Two Years of New York City’s Fair Chance Act: From Robust Legislation to Effective Enforcement

by Allison Que

 

Two years ago, one of the strongest fair chance hiring laws in the country took effect in New York City.

Two years after New York City’s Fair Chance Act (FCA) took effect, the FCA remains one of the strongest fair chance hiring laws in the country, affecting almost two million New Yorkers.

The passage of the FCA in 2015 was the result of sustained advocacy by community and legal groups, as well as people who were formerly incarcerated themselves.

“We are so proud to have been part of the campaign to win the Fair Chance Act in New York City—a transformational law that has opened job opportunities for millions of New Yorkers with criminal records and challenged the way we stigmatize and perpetually punish the formerly incarcerated,” says Alyssa Aguilera, Co-Executive Director at VOCAL-NY, a grassroots membership organization, and one of the organizations that helped pass the FCA.

The FCA remains one of the strongest examples of dozens of fair chance laws and policies that have been adopted across the country in recent years. It levels the playing field for job applicants with records by requiring employers, in both private and public sectors, to postpone background checks until a conditional offer is made.

“Employers no longer look to ask the question, but really listen to what the candidate has to say about his or her skills and what they are able to bring to the table,” says Renee Firms, Business Relations Liaison at the Center for Employment Opportunities (CEO), an organization that provides employment services to men and women with recent criminal convictions.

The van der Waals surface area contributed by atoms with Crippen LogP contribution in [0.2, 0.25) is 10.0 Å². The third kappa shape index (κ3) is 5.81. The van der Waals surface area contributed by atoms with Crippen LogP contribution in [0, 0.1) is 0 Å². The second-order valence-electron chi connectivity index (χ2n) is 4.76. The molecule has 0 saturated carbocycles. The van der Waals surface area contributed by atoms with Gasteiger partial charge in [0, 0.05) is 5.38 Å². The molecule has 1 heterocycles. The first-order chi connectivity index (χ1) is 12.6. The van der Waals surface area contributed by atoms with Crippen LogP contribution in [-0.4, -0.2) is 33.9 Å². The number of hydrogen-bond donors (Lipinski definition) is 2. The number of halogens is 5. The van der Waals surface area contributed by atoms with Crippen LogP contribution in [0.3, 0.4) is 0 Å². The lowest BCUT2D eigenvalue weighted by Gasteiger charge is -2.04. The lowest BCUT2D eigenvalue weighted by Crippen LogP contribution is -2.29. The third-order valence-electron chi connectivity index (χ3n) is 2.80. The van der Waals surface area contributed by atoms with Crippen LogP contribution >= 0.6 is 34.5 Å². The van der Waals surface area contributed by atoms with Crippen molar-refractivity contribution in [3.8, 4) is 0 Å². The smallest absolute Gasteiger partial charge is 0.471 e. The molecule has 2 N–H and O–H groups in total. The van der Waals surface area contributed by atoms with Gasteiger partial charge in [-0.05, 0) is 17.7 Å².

If a background check reveals a past conviction, the FCA provides guidance to employers on how to conduct an individualized assessment of the applicant and whether the past conviction is relevant to the job. Employers must also provide the applicant an opportunity to respond before rescinding the conditional offer.

Terry Ellis, Manager of Job Development and Training NYC at CEO, notes that for jobseekers, “[you] can’t erase your past, but this law puts you in a position to move forward in life.”

The FCA also benefits employers. CEO’s New York State Director of Workforce Development, Jessica Centeno, believes that the FCA “opens an opportunity for employers to engage a new pool of talent and hire … loyal employees,” ultimately increasing productivity and improving employers’ bottom lines.

The FCA is part of a nationwide trend in passing more comprehensive fair chance laws and policies. This past October, the California Fair Chance Act (AB 1008) was signed by the Governor. The California version of the law, which extends fair chance protections to cover workers in the private sector, contains the same major provisions that make New York City’s FCA so strong.

From Passage to Implementation

Not only does the FCA have some of the strongest provisions among fair chance hiring laws across the country, the past two years of the law being in effect provide valuable lessons for other agencies and advocates on how to effectively implement and enforce such a law.